Q. Is voting an ethical obligation?
A. While voting is not an absolute ethical obligation, Jewish tradition educates us in a number of ethical principles that we fulfill when we take part responsibly in participatory democracy.
Participating in elections is a way of showing respect for the government and identification with it. If we look at Jewish history, we see that appropriate respect and deference towards legitimate authority is an important value For example, although Moshe went through prolonged and trying negotiations with the wicked Pharaoh, he maintained at all times an appropriate degree of respect for Pharaoh’s royal status. And despite the bitter enmity of the wicked king Achav towards the prophet Eliyahu, the prophet personally ran before the king’s carriage to emphasize the honor due the sovereign. (I Kings 18:46.)
Jewish law prescribes a special blessing recited on seeing a king, praising God "Who gave of His glory to flesh and blood." And we are particularly encouraged to see kings so that we may recite this blessing.
It is true that these signs of identification with the sovereign are generally discussed in a monarchy, but if we examine them carefully we will conclude that they are even more appropriate in a democracy. The commentaries explain that the main reason we have to be so careful to preserve the honor of the king is that his honor is the honor of the nation as a whole. In a democracy, the government proudly declares itself as the representative of the people, so the obligation to respect and identify with it is at least as great.
But voting doesn't merely show our respect for the system of government; it also gives us an opportunity to influence the leadership of the nation or community. Of course it would be a shame to fail to take advantage of this opportunity. Our considerations should not be limited to our own community but should also take account of the welfare of the entire nation. Then our vote will be a fulfillment of the prophecy given by God to Jeremiah, who transmitted the following message to the Jewish exiles in Babylonia: "Seek the peace of the city where I have exiled you, and pray for it unto God, for in its peace will you have peace" (Jeremiah 29:7).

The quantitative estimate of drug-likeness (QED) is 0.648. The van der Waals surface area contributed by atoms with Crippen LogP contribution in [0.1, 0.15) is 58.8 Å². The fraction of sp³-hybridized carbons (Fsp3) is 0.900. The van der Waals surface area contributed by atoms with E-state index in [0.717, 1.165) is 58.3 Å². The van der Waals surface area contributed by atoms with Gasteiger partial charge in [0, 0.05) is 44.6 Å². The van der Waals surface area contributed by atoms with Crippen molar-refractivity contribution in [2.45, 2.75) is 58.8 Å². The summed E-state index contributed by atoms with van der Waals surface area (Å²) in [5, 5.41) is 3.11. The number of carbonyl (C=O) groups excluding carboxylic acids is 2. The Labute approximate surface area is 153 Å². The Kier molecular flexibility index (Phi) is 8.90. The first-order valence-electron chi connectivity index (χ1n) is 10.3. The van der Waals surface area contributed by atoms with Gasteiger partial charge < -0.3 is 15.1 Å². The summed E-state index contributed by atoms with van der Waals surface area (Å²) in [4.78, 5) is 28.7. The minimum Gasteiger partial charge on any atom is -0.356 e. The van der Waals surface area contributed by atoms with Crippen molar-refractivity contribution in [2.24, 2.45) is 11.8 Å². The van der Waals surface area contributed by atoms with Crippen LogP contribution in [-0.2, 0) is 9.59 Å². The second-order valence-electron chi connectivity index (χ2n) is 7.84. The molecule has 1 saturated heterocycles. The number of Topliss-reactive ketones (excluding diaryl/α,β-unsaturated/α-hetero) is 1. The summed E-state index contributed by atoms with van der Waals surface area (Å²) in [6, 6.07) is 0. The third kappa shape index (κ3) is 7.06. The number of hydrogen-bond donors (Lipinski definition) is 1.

Many eminent and outstanding Torah scholars were careful to vote in every major election. A surprising number were themselves elected representatives in their countries, including Rabbi Meir Shapira, who was later the head of a leading Yeshiva and the founder of the daily Talmud learning program, the "Daf Yomi".
Voting is a simple and effective way of showing our respect for the enlightened system of government that prevails in democratic nations, and gives us a chance to influence public life in a positive direction. While it is not an ethical obligation, it does give us an opportunity to fulfill many ethical ideals. It's a shame to needlessly neglect this invaluable opportunity.
SOURCES: Babylonian Talmud Ketubot 17 and commentary of Maharsha; Shulchan Arukh Orach Chaim 224:8-9